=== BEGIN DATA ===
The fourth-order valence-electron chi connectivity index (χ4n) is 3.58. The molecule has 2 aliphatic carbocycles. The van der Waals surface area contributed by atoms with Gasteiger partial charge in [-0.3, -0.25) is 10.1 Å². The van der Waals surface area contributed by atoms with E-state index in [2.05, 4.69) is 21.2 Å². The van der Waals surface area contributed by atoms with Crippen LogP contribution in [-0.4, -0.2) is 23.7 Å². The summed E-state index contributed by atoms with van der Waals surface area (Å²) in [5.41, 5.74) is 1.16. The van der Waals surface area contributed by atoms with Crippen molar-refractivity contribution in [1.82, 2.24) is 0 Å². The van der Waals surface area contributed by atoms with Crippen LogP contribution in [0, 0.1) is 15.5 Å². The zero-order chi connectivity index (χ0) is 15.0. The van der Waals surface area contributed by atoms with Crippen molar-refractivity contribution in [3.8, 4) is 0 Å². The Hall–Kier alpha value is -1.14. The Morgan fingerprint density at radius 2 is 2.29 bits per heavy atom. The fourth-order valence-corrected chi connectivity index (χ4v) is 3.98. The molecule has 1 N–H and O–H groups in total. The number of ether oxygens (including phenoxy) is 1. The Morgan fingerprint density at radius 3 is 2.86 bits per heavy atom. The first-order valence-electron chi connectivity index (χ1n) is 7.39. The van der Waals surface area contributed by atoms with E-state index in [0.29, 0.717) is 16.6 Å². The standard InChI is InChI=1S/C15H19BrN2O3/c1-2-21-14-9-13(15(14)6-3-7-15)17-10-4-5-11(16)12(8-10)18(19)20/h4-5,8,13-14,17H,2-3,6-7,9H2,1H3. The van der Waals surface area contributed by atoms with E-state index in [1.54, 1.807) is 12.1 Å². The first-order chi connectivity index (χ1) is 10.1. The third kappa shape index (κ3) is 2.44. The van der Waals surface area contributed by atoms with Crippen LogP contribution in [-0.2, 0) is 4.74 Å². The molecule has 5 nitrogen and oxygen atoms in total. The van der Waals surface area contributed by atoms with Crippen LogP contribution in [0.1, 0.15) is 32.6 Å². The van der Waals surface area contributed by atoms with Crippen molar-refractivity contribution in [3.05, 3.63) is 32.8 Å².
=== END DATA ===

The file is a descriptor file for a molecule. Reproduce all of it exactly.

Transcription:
The fourth-order valence-electron chi connectivity index (χ4n) is 3.58. The molecule has 2 aliphatic carbocycles. The van der Waals surface area contributed by atoms with Gasteiger partial charge in [-0.3, -0.25) is 10.1 Å². The van der Waals surface area contributed by atoms with E-state index in [2.05, 4.69) is 21.2 Å². The van der Waals surface area contributed by atoms with Crippen LogP contribution in [-0.4, -0.2) is 23.7 Å². The summed E-state index contributed by atoms with van der Waals surface area (Å²) in [5.41, 5.74) is 1.16. The van der Waals surface area contributed by atoms with Crippen molar-refractivity contribution in [1.82, 2.24) is 0 Å². The van der Waals surface area contributed by atoms with Crippen LogP contribution in [0, 0.1) is 15.5 Å². The zero-order chi connectivity index (χ0) is 15.0. The van der Waals surface area contributed by atoms with Crippen molar-refractivity contribution in [3.8, 4) is 0 Å². The Hall–Kier alpha value is -1.14. The Morgan fingerprint density at radius 2 is 2.29 bits per heavy atom. The fourth-order valence-corrected chi connectivity index (χ4v) is 3.98. The molecule has 1 N–H and O–H groups in total. The number of ether oxygens (including phenoxy) is 1. The Morgan fingerprint density at radius 3 is 2.86 bits per heavy atom. The first-order valence-electron chi connectivity index (χ1n) is 7.39. The van der Waals surface area contributed by atoms with E-state index in [0.29, 0.717) is 16.6 Å². The standard InChI is InChI=1S/C15H19BrN2O3/c1-2-21-14-9-13(15(14)6-3-7-15)17-10-4-5-11(16)12(8-10)18(19)20/h4-5,8,13-14,17H,2-3,6-7,9H2,1H3. The van der Waals surface area contributed by atoms with E-state index in [1.54, 1.807) is 12.1 Å². The first-order chi connectivity index (χ1) is 10.1. The third kappa shape index (κ3) is 2.44. The van der Waals surface area contributed by atoms with Crippen LogP contribution in [-0.2, 0) is 4.74 Å². The molecule has 5 nitrogen and oxygen atoms in total. The van der Waals surface area contributed by atoms with Crippen LogP contribution in [0.1, 0.15) is 32.6 Å². The van der Waals surface area contributed by atoms with Crippen molar-refractivity contribution in [3.05, 3.63) is 32.8 Å².